Cars and Ice

Shower in a geyser – check.  Eat dried Greenlandic shark for breakfast – check.  Play tag on the continental rift – check.  Enjoy a bowl of Icelandic Meat Soup – check.  I’m a fan of checklists and I sometimes add items to my list after the fact for the sheer pedantic pleasure of putting a check mark next to an item.  In this case I would never have thought to add these items before we arrived, but they certainly belong on the list of cool stuff we did in Iceland.

I logged about 20 hours behind the wheel of our rented 4×4 this week.  The poor thing had probably seen some rough use before it arrived on our doorstep in Reykjavik.  You might say that it was a finely tuned machine.  The battery was so well tuned that if the GPS, fan, or any thing else needing power – the car didn’t have enough umpf to start.  When we tried to charge our phones while driving the car appeared to suck power from the phones rather than the other way around.  There was also an ominous growl from the back axle and a loud “clunk” during left hand turns.  The GPS had a tendency to have us exit the highway early and take the “shortest route”  thru parking lots and suburbs.  But the car kept going and we were glad to park it safely and full of gas at the airport when we left for Germany.

We walked our first glacier and enjoyed gearing up and strapping on the helmets, harnesses, ice picks, and cramp-ons.  Cramp-ons are wicked looking things, with long sharp spikes that you strap to your shoes like old-time roller skates.  Walking on ice in these little beauties is not as hard as it looks. But just when you get comfortable they will snag your toe in the ice or get caught in the leg of your pants; causing you to realize how close to crashing you have been all along.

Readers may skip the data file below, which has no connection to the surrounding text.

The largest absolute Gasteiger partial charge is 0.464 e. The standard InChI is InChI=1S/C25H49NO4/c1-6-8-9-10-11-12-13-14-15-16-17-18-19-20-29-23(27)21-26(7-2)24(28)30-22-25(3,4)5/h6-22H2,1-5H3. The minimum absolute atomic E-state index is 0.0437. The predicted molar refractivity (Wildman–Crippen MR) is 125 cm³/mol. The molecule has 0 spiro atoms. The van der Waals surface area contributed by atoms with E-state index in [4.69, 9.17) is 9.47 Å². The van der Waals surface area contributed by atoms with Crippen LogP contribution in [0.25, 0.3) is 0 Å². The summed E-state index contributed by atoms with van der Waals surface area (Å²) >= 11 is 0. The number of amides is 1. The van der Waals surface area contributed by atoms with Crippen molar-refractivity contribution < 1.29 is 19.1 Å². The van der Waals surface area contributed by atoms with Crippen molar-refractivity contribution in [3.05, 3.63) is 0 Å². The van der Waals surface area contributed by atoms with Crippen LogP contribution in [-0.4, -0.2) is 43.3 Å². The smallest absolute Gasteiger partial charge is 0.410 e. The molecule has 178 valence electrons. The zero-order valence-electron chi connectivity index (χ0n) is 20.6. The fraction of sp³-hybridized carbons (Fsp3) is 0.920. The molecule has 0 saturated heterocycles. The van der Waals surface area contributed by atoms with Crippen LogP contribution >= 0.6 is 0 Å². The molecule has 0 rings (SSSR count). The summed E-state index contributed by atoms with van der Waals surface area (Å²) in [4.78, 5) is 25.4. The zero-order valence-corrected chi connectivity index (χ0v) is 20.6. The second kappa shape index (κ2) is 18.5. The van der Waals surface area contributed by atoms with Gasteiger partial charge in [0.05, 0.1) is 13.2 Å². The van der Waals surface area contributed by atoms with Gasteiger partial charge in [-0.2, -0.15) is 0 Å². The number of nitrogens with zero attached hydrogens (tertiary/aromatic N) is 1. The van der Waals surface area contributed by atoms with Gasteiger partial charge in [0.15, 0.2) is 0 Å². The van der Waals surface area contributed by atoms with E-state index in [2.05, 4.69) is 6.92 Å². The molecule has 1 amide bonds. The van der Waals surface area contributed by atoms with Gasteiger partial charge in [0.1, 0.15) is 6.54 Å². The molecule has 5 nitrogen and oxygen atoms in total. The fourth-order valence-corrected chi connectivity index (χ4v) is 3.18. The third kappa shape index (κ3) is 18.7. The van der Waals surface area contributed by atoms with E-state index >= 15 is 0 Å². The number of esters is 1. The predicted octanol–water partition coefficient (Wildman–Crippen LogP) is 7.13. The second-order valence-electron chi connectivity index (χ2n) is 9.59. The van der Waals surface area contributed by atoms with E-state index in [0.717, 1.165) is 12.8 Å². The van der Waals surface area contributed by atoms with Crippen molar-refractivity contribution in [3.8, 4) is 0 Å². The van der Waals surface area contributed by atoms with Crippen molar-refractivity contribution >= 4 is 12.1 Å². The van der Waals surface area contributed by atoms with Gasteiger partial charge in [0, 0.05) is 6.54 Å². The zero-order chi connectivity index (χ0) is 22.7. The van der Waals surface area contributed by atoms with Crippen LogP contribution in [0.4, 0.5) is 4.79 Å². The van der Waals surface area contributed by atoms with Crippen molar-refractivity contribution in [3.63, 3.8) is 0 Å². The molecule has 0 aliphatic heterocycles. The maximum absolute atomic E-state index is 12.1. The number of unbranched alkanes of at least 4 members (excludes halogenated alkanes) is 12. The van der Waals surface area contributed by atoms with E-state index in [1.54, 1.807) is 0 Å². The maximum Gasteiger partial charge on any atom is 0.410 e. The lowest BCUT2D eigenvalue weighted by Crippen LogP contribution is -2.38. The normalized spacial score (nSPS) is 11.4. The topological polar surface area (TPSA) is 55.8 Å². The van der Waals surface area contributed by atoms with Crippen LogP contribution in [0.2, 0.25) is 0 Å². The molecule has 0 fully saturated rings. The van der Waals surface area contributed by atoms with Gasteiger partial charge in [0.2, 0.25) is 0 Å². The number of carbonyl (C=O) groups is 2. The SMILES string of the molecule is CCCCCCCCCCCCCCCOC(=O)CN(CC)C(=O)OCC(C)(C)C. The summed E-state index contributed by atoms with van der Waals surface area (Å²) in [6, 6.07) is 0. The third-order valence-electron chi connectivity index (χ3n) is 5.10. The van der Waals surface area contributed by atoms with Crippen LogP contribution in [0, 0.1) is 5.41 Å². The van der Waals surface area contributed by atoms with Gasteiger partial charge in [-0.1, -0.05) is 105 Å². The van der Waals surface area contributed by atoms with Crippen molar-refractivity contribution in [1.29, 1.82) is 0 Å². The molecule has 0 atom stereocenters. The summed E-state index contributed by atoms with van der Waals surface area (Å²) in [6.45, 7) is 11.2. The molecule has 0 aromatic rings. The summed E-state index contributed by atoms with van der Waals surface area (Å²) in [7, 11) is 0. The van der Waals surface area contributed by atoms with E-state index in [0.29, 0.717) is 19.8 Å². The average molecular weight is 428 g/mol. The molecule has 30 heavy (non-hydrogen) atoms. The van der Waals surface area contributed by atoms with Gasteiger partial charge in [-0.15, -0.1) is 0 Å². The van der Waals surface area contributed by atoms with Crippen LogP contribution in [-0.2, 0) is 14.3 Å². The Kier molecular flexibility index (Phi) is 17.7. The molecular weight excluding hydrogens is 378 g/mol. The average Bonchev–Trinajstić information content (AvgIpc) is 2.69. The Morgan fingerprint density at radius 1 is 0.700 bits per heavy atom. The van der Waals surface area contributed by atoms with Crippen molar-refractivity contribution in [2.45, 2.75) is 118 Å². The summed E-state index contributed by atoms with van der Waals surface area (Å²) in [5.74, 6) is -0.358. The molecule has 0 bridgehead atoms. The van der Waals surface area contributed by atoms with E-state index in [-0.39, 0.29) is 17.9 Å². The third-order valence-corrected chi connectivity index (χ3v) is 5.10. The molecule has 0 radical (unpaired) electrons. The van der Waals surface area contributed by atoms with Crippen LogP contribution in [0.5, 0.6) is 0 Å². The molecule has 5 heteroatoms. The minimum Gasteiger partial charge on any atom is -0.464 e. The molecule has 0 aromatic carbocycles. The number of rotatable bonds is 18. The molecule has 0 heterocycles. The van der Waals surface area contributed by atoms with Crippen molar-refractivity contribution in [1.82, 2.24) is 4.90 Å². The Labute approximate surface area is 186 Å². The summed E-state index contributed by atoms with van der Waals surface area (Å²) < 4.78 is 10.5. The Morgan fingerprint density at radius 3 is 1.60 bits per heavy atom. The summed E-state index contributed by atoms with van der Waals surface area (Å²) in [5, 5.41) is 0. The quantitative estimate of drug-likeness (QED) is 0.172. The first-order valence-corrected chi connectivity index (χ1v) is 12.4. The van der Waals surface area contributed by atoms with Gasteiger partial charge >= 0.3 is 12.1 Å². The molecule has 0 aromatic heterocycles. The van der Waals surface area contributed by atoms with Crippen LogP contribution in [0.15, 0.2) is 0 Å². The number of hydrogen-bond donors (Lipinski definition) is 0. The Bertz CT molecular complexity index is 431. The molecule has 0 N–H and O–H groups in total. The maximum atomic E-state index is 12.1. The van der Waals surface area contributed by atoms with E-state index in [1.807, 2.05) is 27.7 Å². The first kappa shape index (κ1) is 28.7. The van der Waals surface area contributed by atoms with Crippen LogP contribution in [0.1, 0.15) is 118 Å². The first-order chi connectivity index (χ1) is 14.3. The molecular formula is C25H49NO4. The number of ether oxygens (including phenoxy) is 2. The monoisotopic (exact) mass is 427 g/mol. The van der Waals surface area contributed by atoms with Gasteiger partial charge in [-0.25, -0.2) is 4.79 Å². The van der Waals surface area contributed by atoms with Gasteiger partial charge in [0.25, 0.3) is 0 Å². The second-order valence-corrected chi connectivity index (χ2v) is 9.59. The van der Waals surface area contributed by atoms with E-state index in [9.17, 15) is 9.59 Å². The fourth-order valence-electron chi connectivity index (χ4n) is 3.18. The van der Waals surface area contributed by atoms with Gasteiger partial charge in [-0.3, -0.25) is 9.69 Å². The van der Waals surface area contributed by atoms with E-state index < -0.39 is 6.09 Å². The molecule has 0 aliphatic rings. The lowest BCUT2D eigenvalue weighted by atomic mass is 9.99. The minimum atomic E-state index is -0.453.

A couple other notable things about our glacier experience: 1) The melting edge of the glacier is very dirty – lots of black dirt, rocks, and sand. I guess I expected clean white snow.  2) The river flowing from the glacier smells like sulfur due to geothermal activity under the ice up on the mountain.  The locals called the river “stinky river” for obvious reasons.  3) The volcano just up the mountain is about 15 years overdue for its next eruption!  Our guide assured us that we would have at least a couple of hours notice before it erupted. At this point I was hoping the car would start if we were only given a few hours to run.  4) Glacier ice is full of bubbles, and the ice below us was between 200 and 300 years old.  The kids were a little in awe to think that the ice melting all around them fell as snow during the American Revolution.

Thomas, our guide, chipped off a few pieces of glacier ice for us to examine.  Alex decided to carry her piece back to the car wrapped in the sleeve of her jacket.

I managed to get a picture of it before we “returned it to the wild”.

Glacier ice.

2 thoughts on “Cars and Ice

    • It was usually in the high 60’s to low 70’s most days. It was not as cold as Ireland! Our last day in Ireland the news reported that the overnight low set a new record low for August, and of course it has also been the wettest summer in the past 100 years. But of course it is incredibly green.

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